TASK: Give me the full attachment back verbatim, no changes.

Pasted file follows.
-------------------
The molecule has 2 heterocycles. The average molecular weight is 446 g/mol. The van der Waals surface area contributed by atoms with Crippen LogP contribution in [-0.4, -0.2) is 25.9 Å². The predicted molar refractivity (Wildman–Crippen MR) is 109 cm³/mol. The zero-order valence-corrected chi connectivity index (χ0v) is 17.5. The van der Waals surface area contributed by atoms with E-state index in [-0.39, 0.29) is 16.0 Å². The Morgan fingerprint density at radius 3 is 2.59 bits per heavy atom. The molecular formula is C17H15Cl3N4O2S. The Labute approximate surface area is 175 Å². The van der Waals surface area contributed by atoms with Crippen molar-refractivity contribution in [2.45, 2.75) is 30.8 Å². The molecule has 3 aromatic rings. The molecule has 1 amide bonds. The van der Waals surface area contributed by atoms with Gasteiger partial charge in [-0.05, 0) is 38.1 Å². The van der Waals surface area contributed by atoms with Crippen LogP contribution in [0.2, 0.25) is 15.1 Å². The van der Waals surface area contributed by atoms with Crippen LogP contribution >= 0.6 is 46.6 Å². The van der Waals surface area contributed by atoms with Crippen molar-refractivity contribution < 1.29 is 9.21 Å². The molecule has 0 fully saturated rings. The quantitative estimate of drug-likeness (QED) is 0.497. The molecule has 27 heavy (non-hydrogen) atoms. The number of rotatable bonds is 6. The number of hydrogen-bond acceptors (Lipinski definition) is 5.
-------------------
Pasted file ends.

The molecule has 2 heterocycles. The average molecular weight is 446 g/mol. The van der Waals surface area contributed by atoms with Crippen LogP contribution in [-0.4, -0.2) is 25.9 Å². The predicted molar refractivity (Wildman–Crippen MR) is 109 cm³/mol. The zero-order valence-corrected chi connectivity index (χ0v) is 17.5. The van der Waals surface area contributed by atoms with E-state index in [-0.39, 0.29) is 16.0 Å². The Morgan fingerprint density at radius 3 is 2.59 bits per heavy atom. The molecular formula is C17H15Cl3N4O2S. The Labute approximate surface area is 175 Å². The van der Waals surface area contributed by atoms with Crippen molar-refractivity contribution in [2.45, 2.75) is 30.8 Å². The molecule has 3 aromatic rings. The molecule has 1 amide bonds. The van der Waals surface area contributed by atoms with Gasteiger partial charge in [-0.05, 0) is 38.1 Å². The van der Waals surface area contributed by atoms with Crippen LogP contribution in [0.2, 0.25) is 15.1 Å². The van der Waals surface area contributed by atoms with Crippen LogP contribution >= 0.6 is 46.6 Å². The van der Waals surface area contributed by atoms with Crippen molar-refractivity contribution < 1.29 is 9.21 Å². The molecule has 0 fully saturated rings. The quantitative estimate of drug-likeness (QED) is 0.497. The molecule has 27 heavy (non-hydrogen) atoms. The number of rotatable bonds is 6. The number of hydrogen-bond acceptors (Lipinski definition) is 5.